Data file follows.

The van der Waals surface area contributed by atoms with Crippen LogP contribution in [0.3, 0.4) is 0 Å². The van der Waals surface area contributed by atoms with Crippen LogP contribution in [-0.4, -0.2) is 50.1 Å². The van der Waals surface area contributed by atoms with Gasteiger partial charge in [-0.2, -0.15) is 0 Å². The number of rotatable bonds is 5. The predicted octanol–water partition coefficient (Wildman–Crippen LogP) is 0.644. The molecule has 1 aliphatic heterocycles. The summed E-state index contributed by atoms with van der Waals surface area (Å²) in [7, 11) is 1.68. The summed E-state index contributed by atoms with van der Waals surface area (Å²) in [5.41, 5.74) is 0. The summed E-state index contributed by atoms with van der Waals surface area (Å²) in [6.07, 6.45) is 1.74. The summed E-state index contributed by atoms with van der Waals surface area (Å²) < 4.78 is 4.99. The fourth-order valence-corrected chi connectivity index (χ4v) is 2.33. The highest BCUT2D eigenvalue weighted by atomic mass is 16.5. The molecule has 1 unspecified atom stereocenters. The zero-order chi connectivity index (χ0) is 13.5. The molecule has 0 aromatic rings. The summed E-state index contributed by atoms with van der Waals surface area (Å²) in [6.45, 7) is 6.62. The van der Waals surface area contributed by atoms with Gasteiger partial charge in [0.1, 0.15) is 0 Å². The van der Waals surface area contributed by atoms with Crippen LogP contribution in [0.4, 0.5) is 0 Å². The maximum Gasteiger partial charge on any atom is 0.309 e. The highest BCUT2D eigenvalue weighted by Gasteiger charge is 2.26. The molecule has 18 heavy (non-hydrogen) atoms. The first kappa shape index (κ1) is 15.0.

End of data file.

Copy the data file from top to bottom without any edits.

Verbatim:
The van der Waals surface area contributed by atoms with Crippen LogP contribution in [0.3, 0.4) is 0 Å². The van der Waals surface area contributed by atoms with Crippen LogP contribution in [-0.4, -0.2) is 50.1 Å². The van der Waals surface area contributed by atoms with Gasteiger partial charge in [-0.2, -0.15) is 0 Å². The number of rotatable bonds is 5. The predicted octanol–water partition coefficient (Wildman–Crippen LogP) is 0.644. The molecule has 1 aliphatic heterocycles. The summed E-state index contributed by atoms with van der Waals surface area (Å²) in [7, 11) is 1.68. The summed E-state index contributed by atoms with van der Waals surface area (Å²) in [5.41, 5.74) is 0. The summed E-state index contributed by atoms with van der Waals surface area (Å²) in [6.07, 6.45) is 1.74. The summed E-state index contributed by atoms with van der Waals surface area (Å²) < 4.78 is 4.99. The fourth-order valence-corrected chi connectivity index (χ4v) is 2.33. The highest BCUT2D eigenvalue weighted by atomic mass is 16.5. The molecule has 1 unspecified atom stereocenters. The zero-order chi connectivity index (χ0) is 13.5. The molecule has 0 aromatic rings. The summed E-state index contributed by atoms with van der Waals surface area (Å²) in [6.45, 7) is 6.62. The van der Waals surface area contributed by atoms with Gasteiger partial charge in [0.1, 0.15) is 0 Å². The van der Waals surface area contributed by atoms with Crippen LogP contribution in [0.4, 0.5) is 0 Å². The maximum Gasteiger partial charge on any atom is 0.309 e. The highest BCUT2D eigenvalue weighted by Gasteiger charge is 2.26. The molecule has 18 heavy (non-hydrogen) atoms. The first kappa shape index (κ1) is 15.0.